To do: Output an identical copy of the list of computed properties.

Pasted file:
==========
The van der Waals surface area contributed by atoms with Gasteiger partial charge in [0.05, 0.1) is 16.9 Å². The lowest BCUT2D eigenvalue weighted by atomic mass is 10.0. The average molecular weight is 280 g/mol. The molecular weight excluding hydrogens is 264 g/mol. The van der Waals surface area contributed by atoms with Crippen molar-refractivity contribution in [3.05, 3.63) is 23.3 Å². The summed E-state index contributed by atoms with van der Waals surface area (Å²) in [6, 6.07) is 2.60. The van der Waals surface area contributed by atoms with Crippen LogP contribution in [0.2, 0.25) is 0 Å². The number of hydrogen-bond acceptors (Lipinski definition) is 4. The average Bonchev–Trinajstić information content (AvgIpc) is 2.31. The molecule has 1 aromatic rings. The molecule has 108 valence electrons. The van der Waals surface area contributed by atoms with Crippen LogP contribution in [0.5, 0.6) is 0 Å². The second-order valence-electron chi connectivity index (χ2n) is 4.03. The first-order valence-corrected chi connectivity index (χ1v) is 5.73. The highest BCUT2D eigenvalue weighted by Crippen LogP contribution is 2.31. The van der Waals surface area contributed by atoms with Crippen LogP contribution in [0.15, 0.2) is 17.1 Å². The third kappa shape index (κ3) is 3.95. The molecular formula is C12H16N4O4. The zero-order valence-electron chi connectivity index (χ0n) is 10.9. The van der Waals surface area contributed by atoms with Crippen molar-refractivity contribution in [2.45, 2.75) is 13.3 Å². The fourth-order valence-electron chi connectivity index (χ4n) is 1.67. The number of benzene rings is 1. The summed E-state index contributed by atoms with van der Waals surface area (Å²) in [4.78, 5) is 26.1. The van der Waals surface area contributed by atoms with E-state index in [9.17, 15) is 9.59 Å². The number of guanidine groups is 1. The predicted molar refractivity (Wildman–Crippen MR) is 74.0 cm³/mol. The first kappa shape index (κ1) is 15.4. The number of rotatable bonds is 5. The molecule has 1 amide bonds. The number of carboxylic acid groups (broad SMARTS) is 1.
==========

The van der Waals surface area contributed by atoms with Gasteiger partial charge in [0.05, 0.1) is 16.9 Å². The lowest BCUT2D eigenvalue weighted by atomic mass is 10.0. The average molecular weight is 280 g/mol. The molecular weight excluding hydrogens is 264 g/mol. The van der Waals surface area contributed by atoms with Crippen molar-refractivity contribution in [3.05, 3.63) is 23.3 Å². The summed E-state index contributed by atoms with van der Waals surface area (Å²) in [6, 6.07) is 2.60. The van der Waals surface area contributed by atoms with Crippen LogP contribution in [0.2, 0.25) is 0 Å². The number of hydrogen-bond acceptors (Lipinski definition) is 4. The average Bonchev–Trinajstić information content (AvgIpc) is 2.31. The molecule has 1 aromatic rings. The molecule has 108 valence electrons. The van der Waals surface area contributed by atoms with Crippen LogP contribution in [0.5, 0.6) is 0 Å². The second-order valence-electron chi connectivity index (χ2n) is 4.03. The first-order valence-corrected chi connectivity index (χ1v) is 5.73. The highest BCUT2D eigenvalue weighted by Crippen LogP contribution is 2.31. The van der Waals surface area contributed by atoms with Crippen LogP contribution in [0.15, 0.2) is 17.1 Å². The third kappa shape index (κ3) is 3.95. The molecular formula is C12H16N4O4. The zero-order valence-electron chi connectivity index (χ0n) is 10.9. The van der Waals surface area contributed by atoms with Crippen molar-refractivity contribution in [2.45, 2.75) is 13.3 Å². The fourth-order valence-electron chi connectivity index (χ4n) is 1.67. The number of benzene rings is 1. The summed E-state index contributed by atoms with van der Waals surface area (Å²) in [4.78, 5) is 26.1. The van der Waals surface area contributed by atoms with E-state index in [9.17, 15) is 9.59 Å². The number of guanidine groups is 1. The predicted molar refractivity (Wildman–Crippen MR) is 74.0 cm³/mol. The first kappa shape index (κ1) is 15.4. The number of rotatable bonds is 5. The molecule has 1 amide bonds. The number of carboxylic acid groups (broad SMARTS) is 1.